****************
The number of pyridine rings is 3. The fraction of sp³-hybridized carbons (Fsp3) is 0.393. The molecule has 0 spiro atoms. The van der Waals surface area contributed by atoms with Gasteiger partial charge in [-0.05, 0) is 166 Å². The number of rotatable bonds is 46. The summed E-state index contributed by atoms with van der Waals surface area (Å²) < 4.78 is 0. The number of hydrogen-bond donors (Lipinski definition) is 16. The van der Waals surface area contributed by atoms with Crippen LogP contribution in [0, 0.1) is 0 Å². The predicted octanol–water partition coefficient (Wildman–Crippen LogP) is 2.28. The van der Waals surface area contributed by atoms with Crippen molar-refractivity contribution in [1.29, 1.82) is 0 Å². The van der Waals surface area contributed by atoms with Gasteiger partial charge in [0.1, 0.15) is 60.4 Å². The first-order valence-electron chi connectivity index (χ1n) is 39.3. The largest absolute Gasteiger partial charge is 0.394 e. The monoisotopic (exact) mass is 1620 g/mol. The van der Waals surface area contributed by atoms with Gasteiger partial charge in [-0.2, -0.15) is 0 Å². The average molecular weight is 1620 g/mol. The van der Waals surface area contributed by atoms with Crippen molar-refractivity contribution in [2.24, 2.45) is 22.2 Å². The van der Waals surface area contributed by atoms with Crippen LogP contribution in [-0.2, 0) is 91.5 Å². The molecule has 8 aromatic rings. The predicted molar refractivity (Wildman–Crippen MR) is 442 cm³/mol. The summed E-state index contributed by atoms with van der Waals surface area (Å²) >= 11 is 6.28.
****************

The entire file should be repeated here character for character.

The number of pyridine rings is 3. The fraction of sp³-hybridized carbons (Fsp3) is 0.393. The molecule has 0 spiro atoms. The van der Waals surface area contributed by atoms with Gasteiger partial charge in [-0.05, 0) is 166 Å². The number of rotatable bonds is 46. The summed E-state index contributed by atoms with van der Waals surface area (Å²) < 4.78 is 0. The number of hydrogen-bond donors (Lipinski definition) is 16. The van der Waals surface area contributed by atoms with Crippen LogP contribution in [0, 0.1) is 0 Å². The predicted octanol–water partition coefficient (Wildman–Crippen LogP) is 2.28. The van der Waals surface area contributed by atoms with Crippen molar-refractivity contribution in [1.29, 1.82) is 0 Å². The van der Waals surface area contributed by atoms with Gasteiger partial charge in [0.1, 0.15) is 60.4 Å². The first-order valence-electron chi connectivity index (χ1n) is 39.3. The largest absolute Gasteiger partial charge is 0.394 e. The monoisotopic (exact) mass is 1620 g/mol. The van der Waals surface area contributed by atoms with Gasteiger partial charge in [-0.2, -0.15) is 0 Å². The average molecular weight is 1620 g/mol. The van der Waals surface area contributed by atoms with Crippen molar-refractivity contribution in [2.24, 2.45) is 22.2 Å². The van der Waals surface area contributed by atoms with Crippen LogP contribution in [-0.2, 0) is 91.5 Å². The molecule has 8 aromatic rings. The predicted molar refractivity (Wildman–Crippen MR) is 442 cm³/mol. The summed E-state index contributed by atoms with van der Waals surface area (Å²) >= 11 is 6.28.